Refactor A Callback Based API To Use Async/Await
Recently I’ve refactored a few callback based network requests to use Swift’s new Async / Await syntax. Let’s take a look at how we can take a conventional callback based API method and improve its readability and simplicity using the async pattern. Note that in this example I have access to & can change the network calling code myself. I’ll be writing a follow up post with an example of how to convert an inaccessible closure based API (e.g. a framework API) to use async await.
The code below is an example of some typical closure / callback based API logic. This example is taken from my demo project that retrieves people from the Star Wars API. Notice the multiple levels of indentation, multiple completion failure call sites, lengthy amount of code, and not least, the final resume() call that triggers the data task (I’ve forgotten about that resume call more times than I’d like to admit).
If you think it should be easier to make a simple network request, you’re right. These 25 lines or so can be condensed down to about 5 lines if we use the new async await syntax:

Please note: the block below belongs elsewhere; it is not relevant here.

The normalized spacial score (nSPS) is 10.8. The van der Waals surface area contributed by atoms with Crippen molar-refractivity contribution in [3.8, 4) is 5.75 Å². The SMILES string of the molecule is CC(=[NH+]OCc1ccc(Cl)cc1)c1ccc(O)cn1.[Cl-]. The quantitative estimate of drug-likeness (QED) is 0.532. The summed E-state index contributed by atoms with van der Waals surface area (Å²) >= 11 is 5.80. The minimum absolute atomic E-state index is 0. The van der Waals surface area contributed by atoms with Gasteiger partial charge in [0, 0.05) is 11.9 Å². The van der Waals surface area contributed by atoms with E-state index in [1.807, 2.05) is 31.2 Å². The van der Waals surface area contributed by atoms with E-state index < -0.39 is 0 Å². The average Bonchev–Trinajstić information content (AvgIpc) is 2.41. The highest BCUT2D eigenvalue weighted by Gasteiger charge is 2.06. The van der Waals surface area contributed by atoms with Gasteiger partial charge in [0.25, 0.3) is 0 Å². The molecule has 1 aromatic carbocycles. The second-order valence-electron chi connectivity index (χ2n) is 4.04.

How slick is that? I just added async to the enclosing method and then used the new async data() method on URLSession to perform the network request. The URLRequest didn’t change, and we still get data back from the system networking API (notice the underscore that represents the networking response, which I’m not using in either example above). Note how I also added throws to the enclosing method to pass errors to the caller, greatly simplifying our error handling code in the method.
Here’s a comparison of the call site for both callback based and async based API methods.
The async code is much easier to read and understand, plus it’s significantly shorter in both the API implementation and call site. It takes a bit of practice to get the hang of async / await quirks and syntax, but life is much better when you transition away from old callback style code.
Final note - in the async based call site example above, the enclosing method will also need to be marked with async throws or there will be compiler errors. If you can’t mark the enclosing method with async throws, then you could use a Task to enter an async scope, and use a do / catch block to handle the error. E.g:
The code is starting to get a little bit long & now has multiple levels of indentation, but the real logic is still concise and readable inside the do block.
One quirk about Task, you can also perform try inside the block, but the error will be completely unhandled:
If you’d like to take a look at my demo project, here’s a link to it on GitHub. See you next time!